The present Complaint does not allege sufficient facts
to support a reasonable inference that a constitutional
violation has occurred in order to survive this Court’s review
under § 1915. Even accepting the statements in Plaintiff’s
Complaint as true for screening purposes only, there is not
enough factual support for the Court to infer a constitutional
violation has occurred.
To survive sua sponte screening for failure to state a
claim3, the Complaint must allege “sufficient factual matter” to
show that the claim is facially plausible. Fowler v. UPMS
Shadyside, 578 F.3d 203, 210 (3d Cir. 2009) (citation omitted).
“A claim has facial plausibility when the plaintiff pleads
factual content that allows the court to draw the reasonable
inference that the defendant is liable for the misconduct
alleged.” Fair Wind Sailing, Inc. v. Dempster, 764 F.3d 303, 308
n.3 (3d Cir. 2014). “[A] pleading that offers ‘labels or
conclusions’ or ‘a formulaic recitation of the elements of a
cause of action will not do.’” Ashcroft v. Iqbal, 556 U.S. 662,
678 (2009) (quoting Bell Atlantic Corp. v. Twombly, 550 U.S.
544, 555 (2007)). Moreover, while pro se pleadings are liberally
construed, “pro se litigants still must allege sufficient facts
in their complaints to support a claim.” Mala v. Crown Bay
Marina, Inc., 704 F.3d 239, 245 (3d Cir. 2013) (citation
omitted) (emphasis added).
“The legal standard for dismissing a complaint for failure to
state a claim pursuant to 28 U.S.C. § 1915(e)(2)(B)(ii) is the
same as that for dismissing a complaint pursuant to Federal Rule
of Civil Procedure 12(b)(6).” Samuels v. Health Dep’t, No. 161289, 2017 WL 26884, slip op. at *2 (D.N.J. Jan. 3, 2017)
(citing Schreane v. Seana, 506 F. App’x 120, 122 (3d Cir.
2012)); Allah v. Seiverling, 229 F.3d 220, 223 (3d Cir. 2000));
Mitchell v. Beard, 492 F. App’x 230, 232 (3d Cir. 2012)
(discussing 28 U.S.C. § 1997e(c)(1)); Courteau v. United States,
287 F. App’x 159, 162 (3d Cir. 2008) (discussing 28 U.S.C. §
A complaint must plead sufficient facts to support a
reasonable inference that a constitutional violation has
occurred in order to survive this Court’s review under § 1915.
However, with respect to the alleged facts giving rise
to Plaintiff’s claims, the present Complaint states: “While
being in CCCF I had to sleep on the floor due to overcrowdedness
in the facility. I had to sleep under the desk right near the
toilet.” Complaint § III(C).
Plaintiff contends that these events occurred: “11-17-
2011 to 4-10-2013 (511 days)[;] 9-8-2008 to 10-30-2008 (53
days)[;] 2-8-2008 to 6-20-2008 (134 days)[;] 7-27-2006 to 9-132006 (49 days)[;] 4-28-2014 to 4-29-2014 (2 days)[;] 10-6-2015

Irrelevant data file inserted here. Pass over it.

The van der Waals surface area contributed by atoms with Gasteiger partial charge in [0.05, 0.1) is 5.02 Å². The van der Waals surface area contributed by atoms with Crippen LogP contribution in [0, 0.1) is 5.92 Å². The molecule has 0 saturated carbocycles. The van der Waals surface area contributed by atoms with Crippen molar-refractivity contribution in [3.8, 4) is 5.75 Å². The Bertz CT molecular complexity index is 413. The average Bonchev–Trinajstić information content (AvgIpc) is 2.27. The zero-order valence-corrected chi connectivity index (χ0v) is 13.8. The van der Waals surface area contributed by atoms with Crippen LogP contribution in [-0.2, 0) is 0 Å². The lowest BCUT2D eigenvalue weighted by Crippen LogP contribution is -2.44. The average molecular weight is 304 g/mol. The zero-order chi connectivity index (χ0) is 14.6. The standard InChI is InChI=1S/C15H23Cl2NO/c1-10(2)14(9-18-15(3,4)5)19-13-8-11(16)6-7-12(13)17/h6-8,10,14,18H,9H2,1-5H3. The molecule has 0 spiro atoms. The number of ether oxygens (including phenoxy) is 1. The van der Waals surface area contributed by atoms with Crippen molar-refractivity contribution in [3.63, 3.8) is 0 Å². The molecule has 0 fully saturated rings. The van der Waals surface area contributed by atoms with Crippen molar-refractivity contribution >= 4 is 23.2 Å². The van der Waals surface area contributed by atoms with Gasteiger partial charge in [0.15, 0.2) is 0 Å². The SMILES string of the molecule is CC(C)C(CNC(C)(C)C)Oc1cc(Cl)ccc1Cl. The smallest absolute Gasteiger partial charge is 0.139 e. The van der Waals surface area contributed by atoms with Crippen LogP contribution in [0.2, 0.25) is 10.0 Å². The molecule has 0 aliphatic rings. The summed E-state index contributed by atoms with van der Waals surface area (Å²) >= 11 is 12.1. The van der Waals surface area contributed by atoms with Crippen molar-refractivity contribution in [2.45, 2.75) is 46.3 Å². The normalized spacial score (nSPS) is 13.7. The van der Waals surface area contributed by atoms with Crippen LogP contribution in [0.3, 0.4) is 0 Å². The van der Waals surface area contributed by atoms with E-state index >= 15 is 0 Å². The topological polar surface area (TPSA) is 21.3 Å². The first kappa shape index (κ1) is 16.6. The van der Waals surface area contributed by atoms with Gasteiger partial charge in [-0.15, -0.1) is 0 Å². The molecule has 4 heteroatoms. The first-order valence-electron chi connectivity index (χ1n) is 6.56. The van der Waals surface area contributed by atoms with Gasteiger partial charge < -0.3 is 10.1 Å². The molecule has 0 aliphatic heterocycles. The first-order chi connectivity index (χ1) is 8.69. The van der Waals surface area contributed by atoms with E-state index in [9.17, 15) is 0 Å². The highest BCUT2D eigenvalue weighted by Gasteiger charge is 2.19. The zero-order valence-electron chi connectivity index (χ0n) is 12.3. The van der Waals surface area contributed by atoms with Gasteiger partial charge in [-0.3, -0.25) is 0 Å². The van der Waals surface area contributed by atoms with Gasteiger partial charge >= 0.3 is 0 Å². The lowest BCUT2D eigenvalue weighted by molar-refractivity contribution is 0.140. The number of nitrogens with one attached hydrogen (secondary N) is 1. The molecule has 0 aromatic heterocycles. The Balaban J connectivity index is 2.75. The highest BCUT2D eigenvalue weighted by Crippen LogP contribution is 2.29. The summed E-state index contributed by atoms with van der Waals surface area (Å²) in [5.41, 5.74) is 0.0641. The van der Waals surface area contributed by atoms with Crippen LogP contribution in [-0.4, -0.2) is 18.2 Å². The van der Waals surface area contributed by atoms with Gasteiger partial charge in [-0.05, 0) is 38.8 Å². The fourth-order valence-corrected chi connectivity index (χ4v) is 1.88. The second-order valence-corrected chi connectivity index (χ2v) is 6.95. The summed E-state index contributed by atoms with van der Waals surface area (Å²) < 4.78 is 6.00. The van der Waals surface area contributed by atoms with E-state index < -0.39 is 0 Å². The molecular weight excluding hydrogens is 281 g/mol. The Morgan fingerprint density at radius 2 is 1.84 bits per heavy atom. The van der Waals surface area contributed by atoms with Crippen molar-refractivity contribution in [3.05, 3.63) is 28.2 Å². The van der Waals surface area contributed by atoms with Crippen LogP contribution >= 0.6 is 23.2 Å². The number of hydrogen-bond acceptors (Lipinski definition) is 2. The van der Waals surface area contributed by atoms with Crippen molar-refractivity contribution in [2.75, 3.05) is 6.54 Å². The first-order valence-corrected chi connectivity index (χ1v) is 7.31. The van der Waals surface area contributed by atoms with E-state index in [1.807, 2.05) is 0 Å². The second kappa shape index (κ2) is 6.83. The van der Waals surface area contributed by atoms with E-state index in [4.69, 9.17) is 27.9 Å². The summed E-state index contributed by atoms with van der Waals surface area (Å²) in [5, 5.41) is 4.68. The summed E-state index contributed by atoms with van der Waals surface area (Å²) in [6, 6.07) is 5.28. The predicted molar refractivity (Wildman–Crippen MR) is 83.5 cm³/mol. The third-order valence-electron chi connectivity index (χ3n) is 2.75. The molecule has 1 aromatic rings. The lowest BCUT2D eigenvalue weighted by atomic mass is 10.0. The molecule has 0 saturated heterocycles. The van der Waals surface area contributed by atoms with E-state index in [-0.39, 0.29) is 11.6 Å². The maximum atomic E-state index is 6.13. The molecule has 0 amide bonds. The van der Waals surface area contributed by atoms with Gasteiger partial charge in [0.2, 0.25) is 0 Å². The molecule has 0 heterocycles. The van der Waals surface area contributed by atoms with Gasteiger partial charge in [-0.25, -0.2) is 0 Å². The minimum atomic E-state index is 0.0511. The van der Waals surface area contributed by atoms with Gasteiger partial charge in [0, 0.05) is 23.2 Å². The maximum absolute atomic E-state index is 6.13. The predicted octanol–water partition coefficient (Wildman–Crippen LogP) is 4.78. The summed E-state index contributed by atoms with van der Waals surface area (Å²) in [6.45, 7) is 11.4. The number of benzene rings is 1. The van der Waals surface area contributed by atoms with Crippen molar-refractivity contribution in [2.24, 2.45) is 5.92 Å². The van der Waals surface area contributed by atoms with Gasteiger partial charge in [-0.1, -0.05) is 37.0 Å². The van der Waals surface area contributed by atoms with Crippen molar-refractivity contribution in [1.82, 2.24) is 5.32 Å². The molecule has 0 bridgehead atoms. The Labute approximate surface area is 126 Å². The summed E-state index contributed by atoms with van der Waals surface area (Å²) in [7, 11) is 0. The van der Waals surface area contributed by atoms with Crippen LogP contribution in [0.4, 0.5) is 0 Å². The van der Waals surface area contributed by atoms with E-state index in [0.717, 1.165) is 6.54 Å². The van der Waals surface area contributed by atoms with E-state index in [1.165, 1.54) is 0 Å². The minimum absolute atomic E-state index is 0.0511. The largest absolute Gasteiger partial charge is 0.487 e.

to 10-15-2015[;] 6-11-2015 to 6-19-2015 (9 days)[;] [and] 1-82016 to 1-20-2016 (3 days).” Id. § III(B).
In connection with these events, the Complaint alleges
that Plaintiff suffered: “chronic back pain, muscle strain,
pinched nerve in my neck, trouble breathing, al[l]e[r]gies,
nosebleeds, rashes, boils [and] injur[y] by banging my back,
neck, shoulder and elbow on the metal desk attached to a metal
bench because I had to sleep under the desk.” Id. § III(C), §
With respect to requested relief, Plaintiff seeks “at
lease [sic] $3,000.” Id. § V.
Even construing the Complaint as seeking to bring a
civil rights complaint pursuant to 42 U.S.C. § 1983 for alleged
prison overcrowding, any such purported claims must be dismissed
because the Complaint does not set forth sufficient factual
support for the Court to infer that a constitutional violation
The mere fact that an individual is lodged temporarily
in a cell with more persons than its intended design does not
rise to the level of a constitutional violation. See Rhodes v.
Chapman, 452 U.S. 337, 348–50 (1981) (holding double-celling by
itself did not violate Eighth Amendment); Carson v. Mulvihill,
488 F. App'x 554, 560 (3d Cir. 2012) (“[M]ere double-bunking
does not constitute punishment, because there is no ‘one man,
one cell principle lurking in the Due Process Clause of the
Fifth Amendment.’” (quoting Bell v. Wolfish, 441 U.S. 520, 542
(1979))). More is needed to demonstrate that such crowded
conditions, for a pretrial detainee, shocks the conscience and
thus violates due process rights. See Hubbard v. Taylor, 538
F.3d 229, 233 (3d Cir. 2008) (noting due process analysis
requires courts to consider whether the totality of the
conditions “cause[s] inmates to endure such genuine privations
and hardship over an extended period of time, that the adverse
conditions become excessive in relation to the purposes assigned
to them.”). Some relevant factors are the length of the
confinement(s), whether plaintiff was a pretrial detainee or
convicted prisoner, any specific individuals who were involved
in creating or failing to remedy the conditions of confinement,
any other relevant facts regarding the conditions of